We had thoughtlessly sacrificed the way we showed each other love: she put aside her fierce independence to ask for help, I provided it. Our love was not an abstract thing. It was an organic part of living our lives together. We could not live separate lives, then come together to compare notes. We had to share the details: making beds, cleaning bathrooms, preparing dinner. Sometimes the simplest things are the most important. Somehow we found our way back. Love never fails.

Many of Nana's neighbors found an excuse to visit when I was there. At times, there was a steady stream of callers. She always received them politely, her impatience visible to me alone. Yet I wondered about this. What drew them there? In all seriousness, I think it was the onions.

It was an assisted-living complex, not a nursing home. The residents were free to live as they liked. All the apartments had kitchens. Few people used them, though. Most chose to take their meals in the first-floor dining room. The halls seemed sterile. But Nana and I were busy cooking. Baking bread, simmering sauces, frying garlic and onions, preparing her meals for the week. In her apartment, life was still being lived. I think her visitors were drawn in on the aroma of the onions. Perhaps they were wondering if they had lost something.


Nana's door is never locked. To lock the door would mean a painful trek across the room to unlock it. Besides, she is expecting me. I knock anyway, then enter.
Hi, Nana.
She sits writing at a corner table. Looking up, she fixes me with an appraising eye.
My God, you're getting fat, Christopher. What you need is a good diet.
The whole tone of our day will be set by my reply. I pause briefly.
I love you too, Nana.
She softens and smiles. I have said the right thing.
The coffee here is terrible. Tastes like it was made with tobacco. I saved it for you.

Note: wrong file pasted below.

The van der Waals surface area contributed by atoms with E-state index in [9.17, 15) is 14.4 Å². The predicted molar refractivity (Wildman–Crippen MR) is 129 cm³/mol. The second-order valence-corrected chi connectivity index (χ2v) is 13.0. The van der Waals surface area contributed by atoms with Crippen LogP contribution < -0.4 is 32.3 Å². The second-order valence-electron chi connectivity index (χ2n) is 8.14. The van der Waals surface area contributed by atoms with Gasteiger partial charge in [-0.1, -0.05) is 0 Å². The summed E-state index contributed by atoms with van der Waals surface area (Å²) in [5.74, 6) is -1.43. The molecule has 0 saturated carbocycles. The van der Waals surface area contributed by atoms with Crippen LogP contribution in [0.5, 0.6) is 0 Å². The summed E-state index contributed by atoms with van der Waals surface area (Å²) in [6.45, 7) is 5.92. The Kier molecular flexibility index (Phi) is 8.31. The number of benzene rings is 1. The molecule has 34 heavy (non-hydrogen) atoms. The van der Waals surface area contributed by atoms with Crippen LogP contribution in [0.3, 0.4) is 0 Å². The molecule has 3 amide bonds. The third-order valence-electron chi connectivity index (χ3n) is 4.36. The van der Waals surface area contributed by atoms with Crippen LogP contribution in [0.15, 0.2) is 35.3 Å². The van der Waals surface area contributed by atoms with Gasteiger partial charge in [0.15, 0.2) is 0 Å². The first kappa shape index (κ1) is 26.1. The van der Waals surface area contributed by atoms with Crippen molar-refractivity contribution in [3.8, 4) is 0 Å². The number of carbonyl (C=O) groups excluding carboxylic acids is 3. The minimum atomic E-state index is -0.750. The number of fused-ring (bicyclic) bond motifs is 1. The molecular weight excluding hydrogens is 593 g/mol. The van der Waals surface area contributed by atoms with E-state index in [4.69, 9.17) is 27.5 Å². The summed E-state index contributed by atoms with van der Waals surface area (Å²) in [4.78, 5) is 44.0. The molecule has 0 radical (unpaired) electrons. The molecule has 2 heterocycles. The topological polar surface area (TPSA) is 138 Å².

There is no irony in her voice. I smile. So begins a new day as life goes on.


It is not better to give than to receive. It is essential to do both. They are two sides of one coin. In giving, we receive. In receiving, we give. In this we create the ties that bind us together. This is how life was meant to be.

Sometimes the simplest things are the most important.

Respectfully Yours,


Friday, November 20, 2009

The Accidental Letter

292 Centre Street,
Brockton, Mass.
June 22, 1926

Dear Maragret:
This is the last day of school and the teacher let us write a letter to anyone we pleasee. We have hust come from opening exercises where Mr. Getchell presided for the last time. The school athletic committee presented him with a white sweater with a football letter and also basketball and baseball letters for his good work in helping along the athletics of the school.
In just five minutes I wil be free for two months and then I will come back to the compaign for a diploma. Mr. Lewis was selectex to succeed Mr. Getchell and the class of 1927 will be the first calss to graduate under his head.
The old puff buggy is working overtime now-adays as we take it to school and run it every nitht. We have already been to Boston in the Harvard Stadium to see the state track meet. The top on the buggy is broken so that when it is pleasant we do not have any top at all but when it is raining we put it on although it does not do much good.